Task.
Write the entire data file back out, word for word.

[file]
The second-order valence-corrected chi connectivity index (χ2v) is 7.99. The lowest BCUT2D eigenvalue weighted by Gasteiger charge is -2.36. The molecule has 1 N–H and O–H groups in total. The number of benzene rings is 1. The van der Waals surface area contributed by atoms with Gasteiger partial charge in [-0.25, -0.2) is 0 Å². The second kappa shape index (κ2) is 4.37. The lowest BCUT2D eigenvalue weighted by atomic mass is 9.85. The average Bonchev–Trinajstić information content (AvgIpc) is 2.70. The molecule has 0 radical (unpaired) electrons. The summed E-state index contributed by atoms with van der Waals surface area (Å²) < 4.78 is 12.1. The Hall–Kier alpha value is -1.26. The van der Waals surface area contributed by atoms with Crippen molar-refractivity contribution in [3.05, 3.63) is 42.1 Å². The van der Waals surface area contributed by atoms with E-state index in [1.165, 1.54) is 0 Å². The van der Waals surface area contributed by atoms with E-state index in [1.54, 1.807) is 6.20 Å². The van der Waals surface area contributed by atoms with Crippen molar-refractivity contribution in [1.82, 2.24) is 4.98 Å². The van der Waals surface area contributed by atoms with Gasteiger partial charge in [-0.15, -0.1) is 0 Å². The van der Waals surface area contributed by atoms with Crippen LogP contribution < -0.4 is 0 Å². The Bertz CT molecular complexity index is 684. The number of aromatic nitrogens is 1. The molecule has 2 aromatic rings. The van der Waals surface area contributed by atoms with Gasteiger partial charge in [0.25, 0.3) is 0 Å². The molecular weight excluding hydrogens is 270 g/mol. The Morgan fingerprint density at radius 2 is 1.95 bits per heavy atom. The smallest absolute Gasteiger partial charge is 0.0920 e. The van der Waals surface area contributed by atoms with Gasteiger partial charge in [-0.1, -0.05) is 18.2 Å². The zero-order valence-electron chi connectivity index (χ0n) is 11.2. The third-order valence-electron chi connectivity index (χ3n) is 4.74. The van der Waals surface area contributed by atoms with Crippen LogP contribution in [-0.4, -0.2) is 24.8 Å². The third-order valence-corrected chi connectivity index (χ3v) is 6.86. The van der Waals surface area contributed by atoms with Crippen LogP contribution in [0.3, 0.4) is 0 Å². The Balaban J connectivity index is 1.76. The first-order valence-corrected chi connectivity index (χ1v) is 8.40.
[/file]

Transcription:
The second-order valence-corrected chi connectivity index (χ2v) is 7.99. The lowest BCUT2D eigenvalue weighted by Gasteiger charge is -2.36. The molecule has 1 N–H and O–H groups in total. The number of benzene rings is 1. The van der Waals surface area contributed by atoms with Gasteiger partial charge in [-0.25, -0.2) is 0 Å². The second kappa shape index (κ2) is 4.37. The lowest BCUT2D eigenvalue weighted by atomic mass is 9.85. The average Bonchev–Trinajstić information content (AvgIpc) is 2.70. The molecule has 0 radical (unpaired) electrons. The summed E-state index contributed by atoms with van der Waals surface area (Å²) < 4.78 is 12.1. The Hall–Kier alpha value is -1.26. The van der Waals surface area contributed by atoms with Crippen molar-refractivity contribution in [3.05, 3.63) is 42.1 Å². The van der Waals surface area contributed by atoms with E-state index in [1.165, 1.54) is 0 Å². The van der Waals surface area contributed by atoms with E-state index in [1.54, 1.807) is 6.20 Å². The van der Waals surface area contributed by atoms with Crippen molar-refractivity contribution in [1.82, 2.24) is 4.98 Å². The van der Waals surface area contributed by atoms with Gasteiger partial charge in [-0.15, -0.1) is 0 Å². The van der Waals surface area contributed by atoms with Crippen LogP contribution < -0.4 is 0 Å². The Bertz CT molecular complexity index is 684. The number of aromatic nitrogens is 1. The molecule has 2 aromatic rings. The van der Waals surface area contributed by atoms with Gasteiger partial charge in [0.25, 0.3) is 0 Å². The molecular weight excluding hydrogens is 270 g/mol. The Morgan fingerprint density at radius 2 is 1.95 bits per heavy atom. The smallest absolute Gasteiger partial charge is 0.0920 e. The van der Waals surface area contributed by atoms with Gasteiger partial charge in [-0.1, -0.05) is 18.2 Å². The zero-order valence-electron chi connectivity index (χ0n) is 11.2. The third-order valence-electron chi connectivity index (χ3n) is 4.74. The van der Waals surface area contributed by atoms with Crippen LogP contribution in [-0.4, -0.2) is 24.8 Å². The third-order valence-corrected chi connectivity index (χ3v) is 6.86. The van der Waals surface area contributed by atoms with Crippen LogP contribution in [0.3, 0.4) is 0 Å². The Balaban J connectivity index is 1.76. The first-order valence-corrected chi connectivity index (χ1v) is 8.40.